The website will serve as the direct-to-consumer arm of First Look’s recently rebranded studio, Topic, and will feature a mix of shortform videos, photo essays and illustrations.
First Look Media is looking to follow up early successes in filmmaking and podcasting with a new digital venture.
The Pierre Omidyar-founded media and entertainment organization has quietly launched the website Topic.com as a hub for shortform video and other visual storytelling. Topic — which takes its name from First Look Media’s recently rebranded studio and will serve as the direct-to-consumer arm of the company behind the film Spotlight and the podcast Missing Richard Simmons — will be organized around monthly “issues” that have been designed as digital magazines.
Topic’s first issue, titled “State of the Union,” launched Tuesday, June 26. It features a collection of photo essays, videos, illustrations and visual elements all centered around the theme of life in America today. The issue is anchored by a series of three short films from director Jim Cummings that look at the American existence through the stories of three different people.
Other elements of “State of the Union” include a photo essay on the career government workers who spend years behind the scenes while politicians set the agenda, and a series of illustrations from Julia Rothman that depict the ethnic enclaves of American cities.
Topic editor Anna Holmes, a Jezebel founder who joined First Look in 2016 as senior vp editorial, writes in Topic’s first letter-from-the-editor that the site is focused on visual stories “because, for one thing, some of us are tired of words typed angrily and quickly into a void.” In an interview with The Hollywood Reporter, she explains that the goal was to create evergreen stories that weren’t tied to the day’s news. “There was a lot of digital media out there about being reactive to news cycles,” she says, adding that by collaborating with filmmakers, photographers and other visual storytellers, the goal was to give the artists “a little more time to say what they wanted to get across.”
While Topic.com is the home for each new issue, First Look is also planning to distribute the shorts and photos it has commissioned across social media. The brand, which is also releasing an email newsletter, will exist on Facebook, Instagram, Twitter, Vimeo and YouTube. Excerpts from photo essays could be posted on Instagram, for example, and some of the short films could be teased on Facebook.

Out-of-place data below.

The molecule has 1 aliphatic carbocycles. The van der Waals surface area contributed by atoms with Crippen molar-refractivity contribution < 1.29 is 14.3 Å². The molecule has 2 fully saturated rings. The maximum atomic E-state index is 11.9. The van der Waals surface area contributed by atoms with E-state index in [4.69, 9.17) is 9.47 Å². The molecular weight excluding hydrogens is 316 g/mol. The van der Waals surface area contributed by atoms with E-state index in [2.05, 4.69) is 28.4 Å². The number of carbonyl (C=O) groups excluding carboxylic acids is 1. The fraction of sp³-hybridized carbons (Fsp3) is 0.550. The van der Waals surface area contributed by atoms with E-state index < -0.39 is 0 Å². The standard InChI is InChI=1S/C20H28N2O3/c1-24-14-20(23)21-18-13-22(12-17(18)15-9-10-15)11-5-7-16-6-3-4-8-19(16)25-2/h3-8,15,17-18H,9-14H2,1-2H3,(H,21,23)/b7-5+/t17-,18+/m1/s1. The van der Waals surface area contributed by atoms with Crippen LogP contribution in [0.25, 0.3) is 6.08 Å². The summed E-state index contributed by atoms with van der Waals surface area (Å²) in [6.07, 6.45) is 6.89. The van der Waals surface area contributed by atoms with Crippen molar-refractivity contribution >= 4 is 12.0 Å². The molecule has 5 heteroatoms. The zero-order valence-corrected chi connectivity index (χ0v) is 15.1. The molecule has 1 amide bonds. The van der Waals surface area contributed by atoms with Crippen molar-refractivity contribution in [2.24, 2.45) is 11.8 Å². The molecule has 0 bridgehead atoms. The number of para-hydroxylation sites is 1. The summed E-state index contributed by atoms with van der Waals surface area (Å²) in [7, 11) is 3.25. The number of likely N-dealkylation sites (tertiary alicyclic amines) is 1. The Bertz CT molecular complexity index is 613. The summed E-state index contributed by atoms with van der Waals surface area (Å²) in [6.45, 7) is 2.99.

There will also be an opportunity for the work highlighted on Topic to find its way into theaters or onto television screens through the studio, which co-financed 2016 Oscar best picture winner Spotlight and recently came on board to co-finance and co-produce Dan Gilroy’s Denzel Washington starrer. First Look, which rebranded its studio as Topic in March, recently hired television veterans Jason Fisher and Ryan Heller to build up its film, television and digital slate. It has drama Brotherhood of the Bomb in the works and has signed on to co-produce and finance war correspondent film On the Other Side starring Carey Mulligan. Topic executive vp programming Adam Pincus notes that Topic wants to both help up-and-coming filmmakers incubate projects and provide more established filmmakers with a platform to try out new ideas. “This should be a virtuous studio,” he says.
Topic will not be First Look’s first foray into digital. The company also owns Glenn Greenwald’s news outlet The Intercept and animated comedy site The Nib. It will enter a space already crowded with digital video upstarts, companies like ATTN and Ozy Media and Mic that are politically minded and issue-driven. But Holmes and Pincus say they haven’t seen another outlet focused on the same topical yet evergreen content. “I don’t think there’s a meaningful way” to compete in the daily news space, adds Holmes. “We should compete in the digitally native, evergreen storytelling but relevant to contemporary culture space.”
The next issue of Topic, which will come out in August, is centered on the theme “Female Trouble” and will feature digital series Everything Is OK from Cirocco Dunlap, which Pincus describes as “a young, comedic Black Mirror.” September’s issue, “Rashomon,” will feature Death in the Terminal, a documentary that Topic acquired in May from directors Tali Shemesh and Asaf Sudry and executive producers Megan Ellison and Mark Boal.
The issue structure, notes Holmes, provides a framework through which Topic can organize the many different projects that it commissions or acquires each month. Adds Pincus: “It is a little bit of an import from the good old days of magazines, but in the digital world where you’re going to access this probably through social media, one story at a time, if you understand that there’s a framework for it, hopefully it gives a bit more meaning and a bit more coherence to a wide range of people’s perspectives.”